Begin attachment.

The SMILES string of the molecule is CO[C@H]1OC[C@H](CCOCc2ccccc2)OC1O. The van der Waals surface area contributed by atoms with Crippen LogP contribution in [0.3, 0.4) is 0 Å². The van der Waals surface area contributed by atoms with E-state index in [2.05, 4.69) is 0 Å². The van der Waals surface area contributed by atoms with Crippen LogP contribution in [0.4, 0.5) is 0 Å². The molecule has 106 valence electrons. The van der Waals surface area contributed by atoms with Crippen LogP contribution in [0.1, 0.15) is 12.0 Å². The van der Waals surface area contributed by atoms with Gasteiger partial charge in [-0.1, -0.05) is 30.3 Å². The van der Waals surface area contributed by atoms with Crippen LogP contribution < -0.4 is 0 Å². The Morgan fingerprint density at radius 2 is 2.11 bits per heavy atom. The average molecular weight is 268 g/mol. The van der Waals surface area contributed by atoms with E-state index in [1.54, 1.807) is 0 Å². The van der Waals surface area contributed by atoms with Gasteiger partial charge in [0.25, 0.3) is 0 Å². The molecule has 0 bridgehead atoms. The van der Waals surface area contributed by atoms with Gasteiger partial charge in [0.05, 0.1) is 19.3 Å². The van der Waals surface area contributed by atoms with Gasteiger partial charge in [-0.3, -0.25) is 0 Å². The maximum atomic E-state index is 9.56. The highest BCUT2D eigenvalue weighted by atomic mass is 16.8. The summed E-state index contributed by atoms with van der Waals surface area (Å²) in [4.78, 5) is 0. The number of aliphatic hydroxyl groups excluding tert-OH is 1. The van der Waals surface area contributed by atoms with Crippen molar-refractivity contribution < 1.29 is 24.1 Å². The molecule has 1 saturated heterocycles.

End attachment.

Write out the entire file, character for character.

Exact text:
The SMILES string of the molecule is CO[C@H]1OC[C@H](CCOCc2ccccc2)OC1O. The van der Waals surface area contributed by atoms with Crippen LogP contribution in [0.3, 0.4) is 0 Å². The van der Waals surface area contributed by atoms with E-state index in [2.05, 4.69) is 0 Å². The van der Waals surface area contributed by atoms with Crippen LogP contribution in [0.4, 0.5) is 0 Å². The molecule has 106 valence electrons. The van der Waals surface area contributed by atoms with Crippen LogP contribution in [0.1, 0.15) is 12.0 Å². The van der Waals surface area contributed by atoms with Gasteiger partial charge in [-0.1, -0.05) is 30.3 Å². The van der Waals surface area contributed by atoms with Crippen LogP contribution < -0.4 is 0 Å². The Morgan fingerprint density at radius 2 is 2.11 bits per heavy atom. The average molecular weight is 268 g/mol. The van der Waals surface area contributed by atoms with E-state index in [1.54, 1.807) is 0 Å². The van der Waals surface area contributed by atoms with Gasteiger partial charge in [0.25, 0.3) is 0 Å². The molecule has 0 bridgehead atoms. The van der Waals surface area contributed by atoms with Gasteiger partial charge in [0.05, 0.1) is 19.3 Å². The van der Waals surface area contributed by atoms with Gasteiger partial charge in [-0.3, -0.25) is 0 Å². The maximum atomic E-state index is 9.56. The highest BCUT2D eigenvalue weighted by atomic mass is 16.8. The summed E-state index contributed by atoms with van der Waals surface area (Å²) in [4.78, 5) is 0. The number of aliphatic hydroxyl groups excluding tert-OH is 1. The van der Waals surface area contributed by atoms with Crippen molar-refractivity contribution < 1.29 is 24.1 Å². The molecule has 1 saturated heterocycles.